January 17, 2023

#08-277: The Sorrows of Young Werther

Lotte and Werther (Wikipedia)

Note: A young man falls in love with a woman pledged to another. This is just the beginning of Werther's "sorrows."

Get Ready: In later years, Goethe himself felt that Werther was overly sentimental. Do you like "sappy" stories? Why or why not?

Today, Johann Wolfgang Goethe is best known for his magnum opus, Faust. But for much of his life, an earlier work--written in just 5-1/2 weeks when he was only 24 years old--brought him fame. That novel was The Sorrows of Young Werther.

It was written in a style known as Sturm und Drang, or "Storm and Stress," works of intense emotional expression, a style which Goethe later abandoned for the Romantic school. Indeed, in later years, he tried to distance himself from Werther.

In fact, the story has too much pathos for some readers' tastes. It tells of the sensitive young artist Werther--no other name is given--who has moved to the village of Wahlheim. There he meets and falls in love with a beautiful girl named Charlotte, who cares for her siblings after their mother has died.

Charlotte, however, is engaged to Albert, a man eleven years her senior. While honoring their status, Werther nevertheless pursues a close friendship with the couple.

But the pain of his unrequited love becomes unbearable, and he leaves Wahlheim to live in Weimar. There, too, he fails to fit in. In one embarrassing episode he visits a friend, forgetting that a weekly gathering of aristocrats is happening at the time. Because he is not a nobleman himself, he is asked to leave.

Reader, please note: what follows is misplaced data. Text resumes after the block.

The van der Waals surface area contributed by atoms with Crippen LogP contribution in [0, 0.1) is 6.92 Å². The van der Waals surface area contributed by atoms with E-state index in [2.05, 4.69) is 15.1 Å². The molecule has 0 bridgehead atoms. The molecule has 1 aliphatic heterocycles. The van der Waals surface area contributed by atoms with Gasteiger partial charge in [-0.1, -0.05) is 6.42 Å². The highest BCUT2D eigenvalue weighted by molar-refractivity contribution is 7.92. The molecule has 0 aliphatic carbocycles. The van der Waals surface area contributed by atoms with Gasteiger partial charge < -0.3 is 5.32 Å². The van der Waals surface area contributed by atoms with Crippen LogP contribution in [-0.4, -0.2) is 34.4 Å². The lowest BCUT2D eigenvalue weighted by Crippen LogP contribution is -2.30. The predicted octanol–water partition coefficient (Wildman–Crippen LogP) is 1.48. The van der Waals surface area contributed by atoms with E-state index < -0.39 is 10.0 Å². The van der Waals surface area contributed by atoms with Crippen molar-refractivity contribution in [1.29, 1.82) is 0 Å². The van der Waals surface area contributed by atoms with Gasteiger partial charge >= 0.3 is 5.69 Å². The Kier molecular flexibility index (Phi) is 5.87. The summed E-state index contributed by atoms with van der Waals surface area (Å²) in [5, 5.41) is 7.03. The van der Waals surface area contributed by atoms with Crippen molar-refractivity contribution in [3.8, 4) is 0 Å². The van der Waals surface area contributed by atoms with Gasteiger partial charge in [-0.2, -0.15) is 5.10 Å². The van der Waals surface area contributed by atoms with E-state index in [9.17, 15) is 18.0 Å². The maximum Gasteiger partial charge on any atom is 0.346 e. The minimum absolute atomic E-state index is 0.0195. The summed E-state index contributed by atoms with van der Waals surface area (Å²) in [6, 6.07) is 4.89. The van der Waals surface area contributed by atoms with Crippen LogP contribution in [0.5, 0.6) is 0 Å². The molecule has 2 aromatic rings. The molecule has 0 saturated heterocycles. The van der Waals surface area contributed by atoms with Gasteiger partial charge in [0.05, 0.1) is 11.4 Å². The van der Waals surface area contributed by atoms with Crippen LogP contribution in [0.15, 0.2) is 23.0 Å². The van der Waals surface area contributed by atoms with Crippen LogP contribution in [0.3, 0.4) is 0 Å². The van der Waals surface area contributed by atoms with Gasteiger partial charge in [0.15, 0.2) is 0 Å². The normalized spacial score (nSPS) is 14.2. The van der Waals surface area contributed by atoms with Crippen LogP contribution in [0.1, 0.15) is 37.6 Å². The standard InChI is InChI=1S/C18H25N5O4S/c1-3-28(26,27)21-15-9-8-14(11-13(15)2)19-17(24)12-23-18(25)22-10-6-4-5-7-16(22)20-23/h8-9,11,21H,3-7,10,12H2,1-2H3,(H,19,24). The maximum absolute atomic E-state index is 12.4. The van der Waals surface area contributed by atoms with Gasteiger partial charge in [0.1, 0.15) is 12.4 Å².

Such slights cause him to return to Wahlheim, where he learns that Charlotte and Albert have married. To lessen his sorrow, Charlotte discourages him from visiting. On his final visit, he recites for her his own translation of the poems of Ossian, passages which treat of death and the complexity of love.

He had already determined that the love triangle could only be resolved if one of its members were dead. Unable to see himself as a murderer, he comes to the obvious solution that it is he who must die.

He writes a final letter--most of the novel has been epistolary--and borrows two pistols from Albert because he is going "on a journey." He shoots himself in the head, taking twelve hours to die.

He is buried between two trees he had admired. No one attends his funeral, but it is intimated that Charlotte may die of a broken heart.


Practice: Match the term to its definition below:

  1. aristocrats
  2. epistolary
  3. intimated
  4. love triangle
  5. magnum opus
  6. nobleman
  7. pathos
  8. siblings
  9. slights
  10. unrequited

  1. people of the highest social class
  2. greatest work
  3. not returned
  4. a romantic situation in which two people love one, or one loves two
  5. person of the highest social class
  6. in the form of letters
  7. small insults or offenses
  8. something that attracts our pity
  9. brothers and sisters
  10. hinted

Answers are in the first comment below.

Submitted to the Shenzhen Daily for January 17, 2023

1 comment:

  1. Answers to the Practice: 1. a; 2. f; 3. j; 4. d; 5. b; 6. e; 7. h; 8. i; 9. g; 10. c